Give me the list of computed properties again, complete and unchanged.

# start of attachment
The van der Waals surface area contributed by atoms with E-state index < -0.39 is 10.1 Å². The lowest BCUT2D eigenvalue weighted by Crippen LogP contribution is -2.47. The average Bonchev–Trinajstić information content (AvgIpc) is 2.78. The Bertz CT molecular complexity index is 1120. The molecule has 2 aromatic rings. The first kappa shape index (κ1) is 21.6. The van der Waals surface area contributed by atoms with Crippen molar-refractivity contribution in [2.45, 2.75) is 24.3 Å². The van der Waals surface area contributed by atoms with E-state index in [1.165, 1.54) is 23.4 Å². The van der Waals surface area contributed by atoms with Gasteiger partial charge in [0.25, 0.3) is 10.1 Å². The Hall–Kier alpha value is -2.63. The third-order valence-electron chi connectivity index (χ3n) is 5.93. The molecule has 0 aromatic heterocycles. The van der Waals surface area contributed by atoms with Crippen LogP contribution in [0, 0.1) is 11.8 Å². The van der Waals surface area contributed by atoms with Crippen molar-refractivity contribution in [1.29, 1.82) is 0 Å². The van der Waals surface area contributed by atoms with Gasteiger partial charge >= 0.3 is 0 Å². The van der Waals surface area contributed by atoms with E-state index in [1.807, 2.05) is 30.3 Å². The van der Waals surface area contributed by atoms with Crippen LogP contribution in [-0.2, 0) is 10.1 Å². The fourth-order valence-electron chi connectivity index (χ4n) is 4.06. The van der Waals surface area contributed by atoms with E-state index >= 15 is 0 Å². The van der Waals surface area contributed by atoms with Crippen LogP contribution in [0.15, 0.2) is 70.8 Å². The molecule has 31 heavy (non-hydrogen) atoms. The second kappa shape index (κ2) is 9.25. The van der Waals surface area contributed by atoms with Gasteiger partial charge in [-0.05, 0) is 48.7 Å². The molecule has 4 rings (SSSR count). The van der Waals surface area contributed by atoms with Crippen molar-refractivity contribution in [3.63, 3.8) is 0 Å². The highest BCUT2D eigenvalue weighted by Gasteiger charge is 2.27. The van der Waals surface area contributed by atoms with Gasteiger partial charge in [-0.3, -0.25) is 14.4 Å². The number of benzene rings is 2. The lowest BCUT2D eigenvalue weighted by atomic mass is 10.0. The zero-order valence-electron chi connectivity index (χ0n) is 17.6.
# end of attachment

The van der Waals surface area contributed by atoms with E-state index < -0.39 is 10.1 Å². The lowest BCUT2D eigenvalue weighted by Crippen LogP contribution is -2.47. The average Bonchev–Trinajstić information content (AvgIpc) is 2.78. The Bertz CT molecular complexity index is 1120. The molecule has 2 aromatic rings. The first kappa shape index (κ1) is 21.6. The van der Waals surface area contributed by atoms with Crippen molar-refractivity contribution in [2.45, 2.75) is 24.3 Å². The van der Waals surface area contributed by atoms with E-state index in [1.165, 1.54) is 23.4 Å². The van der Waals surface area contributed by atoms with Gasteiger partial charge in [0.25, 0.3) is 10.1 Å². The Hall–Kier alpha value is -2.63. The third-order valence-electron chi connectivity index (χ3n) is 5.93. The molecule has 0 aromatic heterocycles. The van der Waals surface area contributed by atoms with Crippen LogP contribution in [0, 0.1) is 11.8 Å². The van der Waals surface area contributed by atoms with Crippen molar-refractivity contribution in [1.29, 1.82) is 0 Å². The van der Waals surface area contributed by atoms with Gasteiger partial charge >= 0.3 is 0 Å². The van der Waals surface area contributed by atoms with E-state index in [1.807, 2.05) is 30.3 Å². The van der Waals surface area contributed by atoms with Crippen LogP contribution in [-0.2, 0) is 10.1 Å². The fourth-order valence-electron chi connectivity index (χ4n) is 4.06. The van der Waals surface area contributed by atoms with E-state index >= 15 is 0 Å². The van der Waals surface area contributed by atoms with Crippen LogP contribution in [0.15, 0.2) is 70.8 Å². The molecule has 31 heavy (non-hydrogen) atoms. The second kappa shape index (κ2) is 9.25. The van der Waals surface area contributed by atoms with Gasteiger partial charge in [-0.05, 0) is 48.7 Å². The molecule has 4 rings (SSSR count). The van der Waals surface area contributed by atoms with Crippen molar-refractivity contribution in [3.63, 3.8) is 0 Å². The highest BCUT2D eigenvalue weighted by Gasteiger charge is 2.27. The van der Waals surface area contributed by atoms with Gasteiger partial charge in [-0.3, -0.25) is 14.4 Å². The number of benzene rings is 2. The lowest BCUT2D eigenvalue weighted by atomic mass is 10.0. The zero-order valence-electron chi connectivity index (χ0n) is 17.6.